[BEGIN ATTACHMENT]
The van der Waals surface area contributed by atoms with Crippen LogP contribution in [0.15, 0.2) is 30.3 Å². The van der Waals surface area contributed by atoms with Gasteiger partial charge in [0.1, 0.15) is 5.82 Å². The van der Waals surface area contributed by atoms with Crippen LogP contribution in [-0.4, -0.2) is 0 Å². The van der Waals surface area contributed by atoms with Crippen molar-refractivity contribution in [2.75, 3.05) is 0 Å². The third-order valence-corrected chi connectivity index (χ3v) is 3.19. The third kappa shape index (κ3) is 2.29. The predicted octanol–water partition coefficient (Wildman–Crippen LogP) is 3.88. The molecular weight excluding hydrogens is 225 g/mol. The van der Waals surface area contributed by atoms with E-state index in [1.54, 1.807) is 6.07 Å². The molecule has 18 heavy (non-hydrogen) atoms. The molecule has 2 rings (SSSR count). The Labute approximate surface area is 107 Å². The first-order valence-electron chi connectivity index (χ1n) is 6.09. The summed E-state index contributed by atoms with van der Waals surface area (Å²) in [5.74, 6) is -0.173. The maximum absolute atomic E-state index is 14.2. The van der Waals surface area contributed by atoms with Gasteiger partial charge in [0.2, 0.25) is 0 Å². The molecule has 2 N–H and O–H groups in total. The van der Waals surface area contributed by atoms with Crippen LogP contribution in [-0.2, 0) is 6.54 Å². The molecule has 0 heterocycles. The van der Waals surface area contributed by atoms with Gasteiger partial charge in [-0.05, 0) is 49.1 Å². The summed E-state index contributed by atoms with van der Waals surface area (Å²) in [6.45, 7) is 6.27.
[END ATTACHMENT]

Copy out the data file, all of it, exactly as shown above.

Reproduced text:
The van der Waals surface area contributed by atoms with Crippen LogP contribution in [0.15, 0.2) is 30.3 Å². The van der Waals surface area contributed by atoms with Gasteiger partial charge in [0.1, 0.15) is 5.82 Å². The van der Waals surface area contributed by atoms with Crippen LogP contribution in [-0.4, -0.2) is 0 Å². The van der Waals surface area contributed by atoms with Crippen molar-refractivity contribution in [2.75, 3.05) is 0 Å². The third-order valence-corrected chi connectivity index (χ3v) is 3.19. The third kappa shape index (κ3) is 2.29. The predicted octanol–water partition coefficient (Wildman–Crippen LogP) is 3.88. The molecular weight excluding hydrogens is 225 g/mol. The van der Waals surface area contributed by atoms with E-state index in [1.54, 1.807) is 6.07 Å². The molecule has 18 heavy (non-hydrogen) atoms. The molecule has 2 rings (SSSR count). The Labute approximate surface area is 107 Å². The first-order valence-electron chi connectivity index (χ1n) is 6.09. The summed E-state index contributed by atoms with van der Waals surface area (Å²) in [5.74, 6) is -0.173. The maximum absolute atomic E-state index is 14.2. The van der Waals surface area contributed by atoms with Gasteiger partial charge in [0.2, 0.25) is 0 Å². The molecule has 2 N–H and O–H groups in total. The van der Waals surface area contributed by atoms with Crippen LogP contribution in [-0.2, 0) is 6.54 Å². The molecule has 0 heterocycles. The van der Waals surface area contributed by atoms with Gasteiger partial charge in [-0.05, 0) is 49.1 Å². The summed E-state index contributed by atoms with van der Waals surface area (Å²) in [6.45, 7) is 6.27.